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Summary:

This year’s top 20 in terms of total connections looks very much like last years, according to Wireless Intelligence. There’s, however, evidence of a subtle shift in the rankings in favor of Asian operators versus Western operators.

Number 1 foam hands rankings
photo: Shutterstock / Kittisak

Wireless Intelligence has compiled its annual ranking of global carriers by number of mobile connections, and not much has changed from last year’s list. China Mobile still dominates the list with nearly 700 million subscribers, and the composition of the remaining 19 is roughly the same, according to the analysis arm of the GSM Association. If there is an underlying trend visible, though, it’s that Asian operators are gradually displacing normally dominant Western operators.

Vodafone and Latin America’s America Móvil kept second and third rankings, but India’s Bharti Airtel replaced Telefónica at No. 4, and it’s within spitting distanced of breaking into the top 3. Asian operators China Unicom, China Telecom, Indonesia’s Telkomsel and India’s Idea Cellular all rose in the rankings. Meanwhile, Verizon Wireless, AT&T, T-Mobile-owner Deutsche Telekom, and Russia’s VimpelCom and Sistema groups all fell in the chart.

Every single one of these carriers saw its customer base grow, but in general Asian operators saw much faster growth. That makes sense since many Asian countries are still far from reaching the mobile saturation levels of the west.

The big exception was France Telecom, which fell off the list completely last year but returned in the No. 12 slot. Though on paper FT’s total global subscribers by 57 percent, that performance has more to do with Wireless Intelligence’s methodology than any spectacular performance by FT’s Orange properties. WI only counts connections if a carrier group owns a majority stake in an operator (for instance Verizon’s subscribers don’t count toward Vodafone’s total). FT recently upped its ownership in several operators over 50 percent, which accounts for the huge subscriber boost.

It’s also important to note that connections don’t always translates into revenues. Verizon and AT&T rank 16th and 18th in total connections respectively, but they’re Nos. 2 and 3 in total revenues. In terms of revenues, Verizon is larger than its parent Vodafone, even though Vodafone has more than three times as many customers. As Wireless Intelligence points out, North American operators have a particular knack for making more money on each connection.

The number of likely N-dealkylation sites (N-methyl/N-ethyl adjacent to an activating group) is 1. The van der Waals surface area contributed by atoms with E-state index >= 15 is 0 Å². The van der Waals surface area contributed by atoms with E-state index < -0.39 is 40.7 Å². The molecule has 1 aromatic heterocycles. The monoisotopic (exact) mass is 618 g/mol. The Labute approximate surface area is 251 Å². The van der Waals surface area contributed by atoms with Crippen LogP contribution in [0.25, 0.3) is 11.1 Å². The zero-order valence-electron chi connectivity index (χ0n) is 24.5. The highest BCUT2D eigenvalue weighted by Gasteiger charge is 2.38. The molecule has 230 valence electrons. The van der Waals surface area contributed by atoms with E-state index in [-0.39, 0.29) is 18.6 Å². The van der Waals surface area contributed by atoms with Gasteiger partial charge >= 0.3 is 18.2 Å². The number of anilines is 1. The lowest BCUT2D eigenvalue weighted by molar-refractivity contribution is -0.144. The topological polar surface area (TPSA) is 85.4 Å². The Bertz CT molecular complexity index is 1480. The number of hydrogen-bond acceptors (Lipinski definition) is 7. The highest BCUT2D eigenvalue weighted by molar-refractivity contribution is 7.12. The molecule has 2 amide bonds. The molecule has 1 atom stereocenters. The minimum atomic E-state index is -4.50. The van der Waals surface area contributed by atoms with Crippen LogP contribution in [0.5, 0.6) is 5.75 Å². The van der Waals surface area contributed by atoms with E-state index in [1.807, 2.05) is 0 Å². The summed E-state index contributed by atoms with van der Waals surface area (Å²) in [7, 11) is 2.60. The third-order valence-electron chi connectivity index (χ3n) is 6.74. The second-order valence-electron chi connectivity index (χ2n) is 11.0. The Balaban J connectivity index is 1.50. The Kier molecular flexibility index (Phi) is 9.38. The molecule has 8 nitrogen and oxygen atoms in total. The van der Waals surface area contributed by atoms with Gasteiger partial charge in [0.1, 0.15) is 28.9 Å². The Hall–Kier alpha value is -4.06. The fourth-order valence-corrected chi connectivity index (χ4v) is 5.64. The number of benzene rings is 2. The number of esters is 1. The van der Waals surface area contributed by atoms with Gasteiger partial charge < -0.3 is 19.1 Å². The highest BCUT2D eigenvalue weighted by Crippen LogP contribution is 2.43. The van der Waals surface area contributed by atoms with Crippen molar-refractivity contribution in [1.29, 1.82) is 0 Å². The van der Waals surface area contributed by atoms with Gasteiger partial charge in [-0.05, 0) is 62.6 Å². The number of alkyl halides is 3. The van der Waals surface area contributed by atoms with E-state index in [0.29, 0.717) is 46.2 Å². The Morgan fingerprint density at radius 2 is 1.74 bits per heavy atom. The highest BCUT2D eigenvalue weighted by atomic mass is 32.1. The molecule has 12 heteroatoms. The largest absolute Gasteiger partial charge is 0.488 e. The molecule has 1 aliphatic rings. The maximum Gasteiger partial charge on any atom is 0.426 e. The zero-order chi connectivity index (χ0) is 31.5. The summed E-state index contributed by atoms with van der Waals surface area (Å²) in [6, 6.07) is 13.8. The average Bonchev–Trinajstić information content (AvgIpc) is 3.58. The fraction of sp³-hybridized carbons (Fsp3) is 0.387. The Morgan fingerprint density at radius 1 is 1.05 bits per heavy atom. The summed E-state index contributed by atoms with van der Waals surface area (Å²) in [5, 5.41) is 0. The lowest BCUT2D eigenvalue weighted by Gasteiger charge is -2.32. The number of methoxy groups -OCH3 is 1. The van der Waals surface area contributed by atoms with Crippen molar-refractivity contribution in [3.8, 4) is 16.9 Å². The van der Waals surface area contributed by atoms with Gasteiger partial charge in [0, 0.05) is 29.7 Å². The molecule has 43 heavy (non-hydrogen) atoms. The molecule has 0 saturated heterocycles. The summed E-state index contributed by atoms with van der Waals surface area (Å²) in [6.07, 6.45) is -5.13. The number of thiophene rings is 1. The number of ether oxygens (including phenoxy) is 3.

Photo courtesy of Shutterstock user Kittisak

  1. Andre Prudhomme Thursday, October 4, 2012

    A knack indeed. Based on these numbers their APRU is ~2X the nearest competitor (Deutsche Telecom), and ~3X the next closest one (France Telecom).

    Unfortunately I think this has more to do with the ability of American telecoms to manipulate regulators rather than any superior business model or strategy for achieving higher revenues.

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    1. Kevin Fitchard Thursday, October 4, 2012

      Hi Andre,

      I think that’s part of it, but I also think consumers are just as responsible (or have different priorities). There are plenty of cheaper alternatives out there, but consumers still gravitate to toward VZ and AT&T. In particular Verizon is known for having good service and coverage, and apparently a lot of people think its worth paying a steep premium for.

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  2. I imagine the difference in ARPU is america’s love of subscription services. The world over seems to have embraced pay-as-you-go, which lowers revenues but gains subscribers. Oddly, I noticed that America Movil on one of the biggest pay-as-you-go providers in the US, operating under Net10, Tracphone, and others.

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    1. Kevin Fitchard Thursday, October 4, 2012

      Hi Steven, yep. But I think the connections are actually being counted to the network operator which in this case would be AT&T, T-Mobile and Sprint and if I’m not mistaken.

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  3. What about TeliaSonera? As long as i know they can count in total about 150milions subscribers..

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